Guided independent study117Independent study for assignments and use of computer aided learning and reference resources regarding bone identification.

Formative assessment

Form of assessmentSize of the assessment (eg length / duration)ILOs assessedFeedback method
Tutorial discussion0.5 hours1, 5, 11Oral feedback in tutorial

Summative assessment (% of credit)

CourseworkWritten examsPractical exams

Details of summative assessment

Form of assessment% of creditSize of the assessment (eg length / duration)ILOs assessedFeedback method
Skills Test20A short test of zooarchaeological key skills3, 10Return of marked test sheet
Project One: analysing zooarchaeological data402000 words1-2, 4-10Mark and written comments and tutorial discussion
Project Two: analysing zooarchaeological data402000 words1-2, 4-10Mark and written comments

Details of re-assessment (where required by referral or deferral)

Original form of assessmentForm of re-assessmentILOs re-assessedTimescale for re-assessment
Skills TestA short test of zooarchaeological key skills3, 10Referral/Deferral period
Project OneProject One1-2, 4-10Referral/Deferral period
Project TwoProject Two1-2, 4-10Referral/Deferral period

Re-assessment notes

Deferral – if you miss an assessment for certificated reasons judged acceptable by the Mitigation Committee, you will normally be either deferred in the assessment or an extension may be granted. The mark given for a re-assessment taken as a result of deferral will not be capped and will be treated as it would be if it were your first attempt at the assessment.

Referral – if you have failed the module overall (i.e. a final overall module mark of less than 50%) you will be required to submit a further assessment as necessary. The mark given for a re-assessment taken as a result of referral will be capped at 50%.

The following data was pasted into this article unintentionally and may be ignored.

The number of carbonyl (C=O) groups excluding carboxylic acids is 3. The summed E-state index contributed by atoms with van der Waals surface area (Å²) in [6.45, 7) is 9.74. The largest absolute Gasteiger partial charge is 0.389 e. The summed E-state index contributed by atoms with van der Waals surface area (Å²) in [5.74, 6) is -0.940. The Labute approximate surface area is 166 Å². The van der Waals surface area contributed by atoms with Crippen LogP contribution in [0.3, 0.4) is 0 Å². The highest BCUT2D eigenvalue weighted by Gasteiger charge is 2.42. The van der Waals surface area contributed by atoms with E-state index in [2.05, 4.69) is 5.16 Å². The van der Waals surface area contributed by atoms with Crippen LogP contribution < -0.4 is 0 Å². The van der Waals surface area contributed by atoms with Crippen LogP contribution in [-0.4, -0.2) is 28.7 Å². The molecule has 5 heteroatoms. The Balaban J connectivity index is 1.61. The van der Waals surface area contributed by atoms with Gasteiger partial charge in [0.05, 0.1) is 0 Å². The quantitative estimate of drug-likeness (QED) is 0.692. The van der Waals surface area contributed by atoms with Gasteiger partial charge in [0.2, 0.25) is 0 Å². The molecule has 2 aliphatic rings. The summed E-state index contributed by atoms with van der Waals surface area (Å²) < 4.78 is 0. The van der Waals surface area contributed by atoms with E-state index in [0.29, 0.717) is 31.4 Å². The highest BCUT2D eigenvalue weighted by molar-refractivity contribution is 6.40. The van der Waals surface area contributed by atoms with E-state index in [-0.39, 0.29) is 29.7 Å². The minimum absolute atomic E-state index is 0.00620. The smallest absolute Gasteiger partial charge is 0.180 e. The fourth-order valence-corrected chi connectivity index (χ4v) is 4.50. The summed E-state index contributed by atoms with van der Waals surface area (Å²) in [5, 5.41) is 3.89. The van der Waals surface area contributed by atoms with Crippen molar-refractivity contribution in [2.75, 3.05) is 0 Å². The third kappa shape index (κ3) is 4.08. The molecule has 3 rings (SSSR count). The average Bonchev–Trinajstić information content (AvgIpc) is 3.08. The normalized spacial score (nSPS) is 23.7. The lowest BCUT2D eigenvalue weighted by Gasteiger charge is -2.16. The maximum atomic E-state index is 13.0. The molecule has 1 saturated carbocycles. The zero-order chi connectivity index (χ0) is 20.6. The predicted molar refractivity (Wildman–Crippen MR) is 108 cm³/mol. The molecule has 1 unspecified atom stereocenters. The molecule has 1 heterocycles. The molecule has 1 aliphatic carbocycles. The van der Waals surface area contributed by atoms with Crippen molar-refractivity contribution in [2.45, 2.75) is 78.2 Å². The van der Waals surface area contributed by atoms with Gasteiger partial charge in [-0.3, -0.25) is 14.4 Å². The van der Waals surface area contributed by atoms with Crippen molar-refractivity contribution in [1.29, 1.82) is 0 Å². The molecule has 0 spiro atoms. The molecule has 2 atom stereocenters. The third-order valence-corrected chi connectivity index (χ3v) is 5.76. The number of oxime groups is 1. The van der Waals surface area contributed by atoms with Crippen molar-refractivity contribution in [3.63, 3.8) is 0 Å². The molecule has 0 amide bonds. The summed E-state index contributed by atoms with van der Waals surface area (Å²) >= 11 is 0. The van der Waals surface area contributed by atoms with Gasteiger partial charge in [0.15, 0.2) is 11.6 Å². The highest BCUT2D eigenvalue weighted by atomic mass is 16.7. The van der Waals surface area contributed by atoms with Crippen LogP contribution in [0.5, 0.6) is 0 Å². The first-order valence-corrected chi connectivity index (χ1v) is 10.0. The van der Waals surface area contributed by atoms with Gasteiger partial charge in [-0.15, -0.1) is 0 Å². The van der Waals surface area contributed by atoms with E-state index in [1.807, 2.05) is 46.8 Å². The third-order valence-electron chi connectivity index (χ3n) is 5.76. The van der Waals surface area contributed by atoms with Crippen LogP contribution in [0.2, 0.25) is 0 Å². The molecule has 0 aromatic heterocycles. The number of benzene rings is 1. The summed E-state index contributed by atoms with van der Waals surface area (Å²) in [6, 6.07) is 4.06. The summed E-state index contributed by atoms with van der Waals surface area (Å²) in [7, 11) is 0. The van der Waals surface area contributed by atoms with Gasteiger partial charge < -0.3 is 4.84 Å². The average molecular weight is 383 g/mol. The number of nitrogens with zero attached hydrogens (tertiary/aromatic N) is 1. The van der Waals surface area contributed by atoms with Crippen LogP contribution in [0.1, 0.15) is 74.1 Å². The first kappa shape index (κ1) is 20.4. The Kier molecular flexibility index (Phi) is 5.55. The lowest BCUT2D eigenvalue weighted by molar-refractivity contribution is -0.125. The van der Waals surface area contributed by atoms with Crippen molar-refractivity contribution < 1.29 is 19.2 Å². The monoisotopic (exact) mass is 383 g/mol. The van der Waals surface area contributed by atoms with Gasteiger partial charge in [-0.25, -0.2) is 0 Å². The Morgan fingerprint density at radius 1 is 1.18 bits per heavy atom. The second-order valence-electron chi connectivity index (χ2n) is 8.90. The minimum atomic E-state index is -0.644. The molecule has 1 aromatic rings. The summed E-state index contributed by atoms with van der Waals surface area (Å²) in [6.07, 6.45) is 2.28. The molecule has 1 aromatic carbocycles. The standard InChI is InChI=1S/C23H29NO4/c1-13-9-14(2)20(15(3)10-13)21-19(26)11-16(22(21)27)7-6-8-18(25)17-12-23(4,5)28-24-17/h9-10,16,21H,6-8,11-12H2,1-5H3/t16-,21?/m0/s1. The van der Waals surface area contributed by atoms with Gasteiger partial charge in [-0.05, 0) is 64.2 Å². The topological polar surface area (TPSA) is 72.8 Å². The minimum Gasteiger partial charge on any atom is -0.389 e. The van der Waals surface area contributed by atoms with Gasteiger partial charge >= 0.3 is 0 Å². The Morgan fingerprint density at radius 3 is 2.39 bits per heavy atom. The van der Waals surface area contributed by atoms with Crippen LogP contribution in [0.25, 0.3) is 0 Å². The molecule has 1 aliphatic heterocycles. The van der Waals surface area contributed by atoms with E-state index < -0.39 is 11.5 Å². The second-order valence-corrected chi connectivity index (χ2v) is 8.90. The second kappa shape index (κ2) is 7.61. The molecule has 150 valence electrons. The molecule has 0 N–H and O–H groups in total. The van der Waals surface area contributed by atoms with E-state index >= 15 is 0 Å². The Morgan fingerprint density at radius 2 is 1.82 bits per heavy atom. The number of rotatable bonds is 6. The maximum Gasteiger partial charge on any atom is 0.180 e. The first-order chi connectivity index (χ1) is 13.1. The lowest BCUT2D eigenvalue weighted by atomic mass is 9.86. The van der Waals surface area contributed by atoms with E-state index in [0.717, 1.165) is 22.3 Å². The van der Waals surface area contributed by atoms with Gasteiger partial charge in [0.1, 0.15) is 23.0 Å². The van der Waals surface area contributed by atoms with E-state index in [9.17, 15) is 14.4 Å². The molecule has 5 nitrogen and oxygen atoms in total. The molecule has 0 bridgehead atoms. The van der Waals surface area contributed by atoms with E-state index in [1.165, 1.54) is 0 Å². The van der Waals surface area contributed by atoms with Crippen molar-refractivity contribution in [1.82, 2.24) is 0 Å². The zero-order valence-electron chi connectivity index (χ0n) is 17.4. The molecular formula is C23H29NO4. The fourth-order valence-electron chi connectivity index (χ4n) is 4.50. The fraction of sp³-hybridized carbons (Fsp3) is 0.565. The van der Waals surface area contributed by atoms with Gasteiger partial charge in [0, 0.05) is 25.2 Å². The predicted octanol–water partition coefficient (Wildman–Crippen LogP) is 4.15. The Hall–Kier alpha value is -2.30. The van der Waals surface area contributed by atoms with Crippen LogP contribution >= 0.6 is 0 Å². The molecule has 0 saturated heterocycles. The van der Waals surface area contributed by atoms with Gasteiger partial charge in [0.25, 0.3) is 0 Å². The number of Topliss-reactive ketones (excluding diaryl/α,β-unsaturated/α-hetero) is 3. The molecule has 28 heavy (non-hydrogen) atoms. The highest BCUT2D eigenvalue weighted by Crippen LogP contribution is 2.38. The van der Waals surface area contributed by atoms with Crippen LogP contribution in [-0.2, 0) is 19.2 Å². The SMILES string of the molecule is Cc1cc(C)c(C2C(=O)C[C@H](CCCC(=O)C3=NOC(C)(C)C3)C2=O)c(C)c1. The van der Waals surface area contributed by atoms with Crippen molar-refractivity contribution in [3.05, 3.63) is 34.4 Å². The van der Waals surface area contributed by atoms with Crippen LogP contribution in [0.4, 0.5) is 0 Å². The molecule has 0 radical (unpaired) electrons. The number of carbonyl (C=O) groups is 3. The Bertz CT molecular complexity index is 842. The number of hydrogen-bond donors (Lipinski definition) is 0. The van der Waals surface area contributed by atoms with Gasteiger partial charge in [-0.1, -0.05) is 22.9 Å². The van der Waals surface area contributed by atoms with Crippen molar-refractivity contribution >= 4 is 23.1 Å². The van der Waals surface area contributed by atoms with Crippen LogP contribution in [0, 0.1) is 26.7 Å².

Indicative learning resources - Basic reading

  • Davis, S.J.M. (1987). The Archaeology of Animals.London: Batsford
  • Dobney, K.M., Jaques, S.D. and Irving, B.G. (1995). Of Butchers and Breeds: report on the vertebrate remains from the City of Lincoln. Lincoln: Lincoln Archaeological Studies 5.
  • Driesch A.E. von den (1976). A Guide to the Measurement of Animal Bones from Archaeological Sites.Peabody Museum Bulletin 1.
  • Legge, A.J. and Rowley-Conwy, P.A. (1988). Star Carr Revisited. London: Centre for Extra Mural Studies.
  • Lyman, R.L. (1994). Vertebrate Taphonomy. Cambridge: Cambridge University Press.
  • Reitz, E.J. and Wing, E.A. (2008). Zooarchaeology (2nd  Ed.).Cambridge: Cambridge University Press.
  • Rowley-Conwy, P.A. Ed. (2000). Animal Bones, Human Societies. Oxford: Oxbow Monographs.

Module has an active ELE page?


Indicative learning resources - Web based and electronic resources

Indicative learning resources - Other resources

  • Departmental animal bone reference collection
  • Computer aided learning materials for animal bone identification

Available as distance learning?


Origin date


Last revision date


Key words search

Zooarchaeology, Taphonomy, Animals, Zoology